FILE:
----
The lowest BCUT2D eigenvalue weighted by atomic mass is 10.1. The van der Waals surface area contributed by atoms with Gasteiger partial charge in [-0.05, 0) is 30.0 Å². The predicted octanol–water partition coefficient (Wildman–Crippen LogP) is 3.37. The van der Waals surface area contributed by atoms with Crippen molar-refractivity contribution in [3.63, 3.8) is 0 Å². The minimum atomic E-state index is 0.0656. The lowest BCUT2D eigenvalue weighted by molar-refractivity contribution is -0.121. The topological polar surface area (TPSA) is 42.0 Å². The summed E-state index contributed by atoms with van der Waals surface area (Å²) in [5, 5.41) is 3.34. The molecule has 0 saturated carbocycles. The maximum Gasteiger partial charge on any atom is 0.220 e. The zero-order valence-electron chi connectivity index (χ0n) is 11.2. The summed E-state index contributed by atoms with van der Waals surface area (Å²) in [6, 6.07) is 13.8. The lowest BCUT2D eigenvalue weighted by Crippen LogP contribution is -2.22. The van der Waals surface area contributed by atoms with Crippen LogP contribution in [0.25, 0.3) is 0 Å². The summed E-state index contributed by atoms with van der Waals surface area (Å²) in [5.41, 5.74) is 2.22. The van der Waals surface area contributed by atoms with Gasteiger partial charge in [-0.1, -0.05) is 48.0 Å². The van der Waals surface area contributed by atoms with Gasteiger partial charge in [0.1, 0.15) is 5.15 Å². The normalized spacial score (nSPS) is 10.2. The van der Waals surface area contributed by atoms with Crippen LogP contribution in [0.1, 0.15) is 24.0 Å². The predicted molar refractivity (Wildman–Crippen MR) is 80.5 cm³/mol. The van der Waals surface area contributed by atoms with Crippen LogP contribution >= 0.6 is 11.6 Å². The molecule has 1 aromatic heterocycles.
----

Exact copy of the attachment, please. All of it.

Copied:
The lowest BCUT2D eigenvalue weighted by atomic mass is 10.1. The van der Waals surface area contributed by atoms with Gasteiger partial charge in [-0.05, 0) is 30.0 Å². The predicted octanol–water partition coefficient (Wildman–Crippen LogP) is 3.37. The van der Waals surface area contributed by atoms with Crippen molar-refractivity contribution in [3.63, 3.8) is 0 Å². The minimum atomic E-state index is 0.0656. The lowest BCUT2D eigenvalue weighted by molar-refractivity contribution is -0.121. The topological polar surface area (TPSA) is 42.0 Å². The summed E-state index contributed by atoms with van der Waals surface area (Å²) in [5, 5.41) is 3.34. The molecule has 0 saturated carbocycles. The maximum Gasteiger partial charge on any atom is 0.220 e. The zero-order valence-electron chi connectivity index (χ0n) is 11.2. The summed E-state index contributed by atoms with van der Waals surface area (Å²) in [6, 6.07) is 13.8. The lowest BCUT2D eigenvalue weighted by Crippen LogP contribution is -2.22. The van der Waals surface area contributed by atoms with Crippen LogP contribution in [0.25, 0.3) is 0 Å². The summed E-state index contributed by atoms with van der Waals surface area (Å²) in [5.41, 5.74) is 2.22. The van der Waals surface area contributed by atoms with Gasteiger partial charge in [-0.1, -0.05) is 48.0 Å². The van der Waals surface area contributed by atoms with Gasteiger partial charge in [0.1, 0.15) is 5.15 Å². The normalized spacial score (nSPS) is 10.2. The van der Waals surface area contributed by atoms with Crippen LogP contribution in [0.1, 0.15) is 24.0 Å². The predicted molar refractivity (Wildman–Crippen MR) is 80.5 cm³/mol. The van der Waals surface area contributed by atoms with Crippen LogP contribution >= 0.6 is 11.6 Å². The molecule has 1 aromatic heterocycles.